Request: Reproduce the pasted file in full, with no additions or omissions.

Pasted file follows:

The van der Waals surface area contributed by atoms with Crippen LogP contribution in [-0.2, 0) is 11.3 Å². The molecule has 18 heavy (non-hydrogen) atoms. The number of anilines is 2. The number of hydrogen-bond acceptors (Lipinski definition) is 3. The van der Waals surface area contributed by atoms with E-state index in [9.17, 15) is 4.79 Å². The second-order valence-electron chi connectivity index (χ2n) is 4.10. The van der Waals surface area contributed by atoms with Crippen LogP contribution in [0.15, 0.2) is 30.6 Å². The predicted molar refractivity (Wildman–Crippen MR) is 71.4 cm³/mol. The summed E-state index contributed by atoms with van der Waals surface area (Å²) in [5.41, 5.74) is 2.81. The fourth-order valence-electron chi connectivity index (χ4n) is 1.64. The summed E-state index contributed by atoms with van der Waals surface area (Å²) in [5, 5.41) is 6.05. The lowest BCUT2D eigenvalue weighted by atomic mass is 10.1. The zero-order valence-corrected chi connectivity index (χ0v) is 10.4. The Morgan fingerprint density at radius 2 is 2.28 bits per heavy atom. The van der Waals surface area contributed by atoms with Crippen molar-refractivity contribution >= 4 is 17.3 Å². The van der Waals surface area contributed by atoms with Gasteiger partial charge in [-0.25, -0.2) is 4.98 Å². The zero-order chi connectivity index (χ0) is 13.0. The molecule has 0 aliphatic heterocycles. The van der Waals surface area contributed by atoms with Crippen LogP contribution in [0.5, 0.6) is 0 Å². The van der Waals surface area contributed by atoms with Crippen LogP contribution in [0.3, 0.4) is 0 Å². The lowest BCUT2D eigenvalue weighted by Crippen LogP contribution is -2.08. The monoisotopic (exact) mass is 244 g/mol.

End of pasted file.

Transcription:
The van der Waals surface area contributed by atoms with Crippen LogP contribution in [-0.2, 0) is 11.3 Å². The molecule has 18 heavy (non-hydrogen) atoms. The number of anilines is 2. The number of hydrogen-bond acceptors (Lipinski definition) is 3. The van der Waals surface area contributed by atoms with E-state index in [9.17, 15) is 4.79 Å². The second-order valence-electron chi connectivity index (χ2n) is 4.10. The van der Waals surface area contributed by atoms with Crippen LogP contribution in [0.15, 0.2) is 30.6 Å². The predicted molar refractivity (Wildman–Crippen MR) is 71.4 cm³/mol. The summed E-state index contributed by atoms with van der Waals surface area (Å²) in [5.41, 5.74) is 2.81. The fourth-order valence-electron chi connectivity index (χ4n) is 1.64. The summed E-state index contributed by atoms with van der Waals surface area (Å²) in [5, 5.41) is 6.05. The lowest BCUT2D eigenvalue weighted by atomic mass is 10.1. The zero-order valence-corrected chi connectivity index (χ0v) is 10.4. The Morgan fingerprint density at radius 2 is 2.28 bits per heavy atom. The van der Waals surface area contributed by atoms with Crippen molar-refractivity contribution >= 4 is 17.3 Å². The van der Waals surface area contributed by atoms with Gasteiger partial charge in [-0.25, -0.2) is 4.98 Å². The zero-order chi connectivity index (χ0) is 13.0. The molecule has 0 aliphatic heterocycles. The van der Waals surface area contributed by atoms with Crippen LogP contribution in [0.5, 0.6) is 0 Å². The van der Waals surface area contributed by atoms with Crippen LogP contribution in [0.3, 0.4) is 0 Å². The lowest BCUT2D eigenvalue weighted by Crippen LogP contribution is -2.08. The monoisotopic (exact) mass is 244 g/mol.